Joint venture with Roxylight seeks permission for mixed-use scheme on 55 acre site

Laing O’Rourke and Roxylight are today to apply for planning consent for a £400m mixed-use scheme on a 55 acre (22 ha) former car plant in Luton, Bedfordshire.

Working under the joint venture title Southside & City Developments, Laing O’Rourke and Roxylight subsidiary URUK have been working on a proposal for the last five years.

The site faces Kimpton Road and is a former Vauxhall car factory, which was once the town’s biggest employer. The future of the site is considered to be politically sensitive, and there were detailed discussions with Luton Borough Council before today’s planning application.

The site is also on a steep incline, which drops more than 140 ft from its highest to lowest points and poses challenges to development.

The scheme’s 800 to 860 housing units will sit on the site’s high north edge. The steepest end will comprise mainly family homes, and under this tier there will be flats.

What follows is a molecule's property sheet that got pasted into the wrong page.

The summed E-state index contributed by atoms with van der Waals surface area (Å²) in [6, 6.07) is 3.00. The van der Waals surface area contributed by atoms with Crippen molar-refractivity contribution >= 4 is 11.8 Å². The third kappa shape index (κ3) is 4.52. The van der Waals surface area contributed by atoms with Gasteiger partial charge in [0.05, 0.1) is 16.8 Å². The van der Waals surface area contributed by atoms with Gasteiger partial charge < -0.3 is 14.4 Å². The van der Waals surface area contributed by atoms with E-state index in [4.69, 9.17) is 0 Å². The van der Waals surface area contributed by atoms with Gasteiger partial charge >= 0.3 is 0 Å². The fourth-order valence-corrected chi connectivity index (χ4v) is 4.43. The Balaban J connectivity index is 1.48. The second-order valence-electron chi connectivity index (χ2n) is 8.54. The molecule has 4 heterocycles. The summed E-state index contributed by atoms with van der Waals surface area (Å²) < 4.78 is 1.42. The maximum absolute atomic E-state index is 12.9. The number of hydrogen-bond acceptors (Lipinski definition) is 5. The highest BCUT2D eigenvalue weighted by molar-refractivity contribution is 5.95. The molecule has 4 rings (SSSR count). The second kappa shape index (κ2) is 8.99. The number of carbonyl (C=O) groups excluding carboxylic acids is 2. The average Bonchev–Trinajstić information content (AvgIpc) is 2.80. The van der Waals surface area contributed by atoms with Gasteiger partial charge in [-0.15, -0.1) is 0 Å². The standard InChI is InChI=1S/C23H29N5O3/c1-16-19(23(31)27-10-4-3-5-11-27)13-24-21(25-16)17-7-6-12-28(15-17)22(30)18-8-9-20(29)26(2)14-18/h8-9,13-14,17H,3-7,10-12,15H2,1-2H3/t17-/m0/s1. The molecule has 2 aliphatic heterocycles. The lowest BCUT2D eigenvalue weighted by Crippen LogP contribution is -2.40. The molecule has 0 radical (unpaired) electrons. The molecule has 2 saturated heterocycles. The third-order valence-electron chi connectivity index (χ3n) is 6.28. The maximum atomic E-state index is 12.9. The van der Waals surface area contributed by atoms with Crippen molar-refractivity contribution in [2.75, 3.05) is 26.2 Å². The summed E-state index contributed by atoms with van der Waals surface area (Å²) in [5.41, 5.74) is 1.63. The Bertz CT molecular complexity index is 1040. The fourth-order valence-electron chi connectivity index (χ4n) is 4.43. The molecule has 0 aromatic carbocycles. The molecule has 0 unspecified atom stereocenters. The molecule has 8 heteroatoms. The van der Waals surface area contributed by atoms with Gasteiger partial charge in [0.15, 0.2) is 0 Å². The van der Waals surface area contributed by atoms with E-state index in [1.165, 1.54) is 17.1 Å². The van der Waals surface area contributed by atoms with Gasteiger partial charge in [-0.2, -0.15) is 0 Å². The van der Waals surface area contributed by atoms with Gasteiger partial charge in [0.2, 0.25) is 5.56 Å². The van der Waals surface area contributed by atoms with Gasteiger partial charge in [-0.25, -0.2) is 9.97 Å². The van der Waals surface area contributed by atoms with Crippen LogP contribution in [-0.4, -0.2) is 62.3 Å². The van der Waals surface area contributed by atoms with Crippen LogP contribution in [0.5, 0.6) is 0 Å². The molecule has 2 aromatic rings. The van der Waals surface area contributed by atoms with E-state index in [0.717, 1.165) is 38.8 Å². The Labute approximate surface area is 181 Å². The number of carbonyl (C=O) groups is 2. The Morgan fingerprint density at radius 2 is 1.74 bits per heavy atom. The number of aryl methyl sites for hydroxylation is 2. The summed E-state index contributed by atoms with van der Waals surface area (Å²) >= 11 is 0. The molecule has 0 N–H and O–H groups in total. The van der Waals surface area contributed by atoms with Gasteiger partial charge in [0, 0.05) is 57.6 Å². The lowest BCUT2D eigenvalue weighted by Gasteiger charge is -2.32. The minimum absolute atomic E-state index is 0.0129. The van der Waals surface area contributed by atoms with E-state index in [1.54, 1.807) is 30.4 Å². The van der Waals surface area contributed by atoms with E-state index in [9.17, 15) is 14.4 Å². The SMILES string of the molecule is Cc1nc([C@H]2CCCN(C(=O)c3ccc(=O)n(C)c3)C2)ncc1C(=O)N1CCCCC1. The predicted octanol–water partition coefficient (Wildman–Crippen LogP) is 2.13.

The south side, next to the remaining Vauxhall van factory, will feature commercial development.

There will be 450,000 sq ft (41,810 sq m) of B1 offices, a 5,000-space airport car park, 80,000 sq ft (7,432 sq m) of retail warehouses and space for small businesses, and a 100,000 sq ft (9,290 sq m) distribution warehouse.

Between the residential and commercial areas, the developers are proposing an eight storey, 200-room hotel next to a casino or conference centre to attract traffic from Luton airport.

Uncertainty over the government’s Gambling Bill has meant Southside & City has entered two options into the consent for a casino or a conference centre. The developers are in talks with hotel chains that specialise in both.

The application will also address improvements to the site’s infrastructure. Tony Palgrave, project director, said: ‘The potential connectivity to the local network is excellent. Luton Parkway station, the airport and the M1 are all within a mile of the site.’

Southside & City will also enter a second application to rebuild an existing Vauxhall vehicle site to the rear of the development.

The composition of the scheme was strongly guided by the wishes of the council and the Luton development plan. Aukett Fitzroy Robinson is the architect.

David Lock, managing director of David Lock Associates, the masterplanner, said Luton particularly lacked family homes.

He added: ‘Family homes with gardens will account for at least 30% of the scheme’s housing.’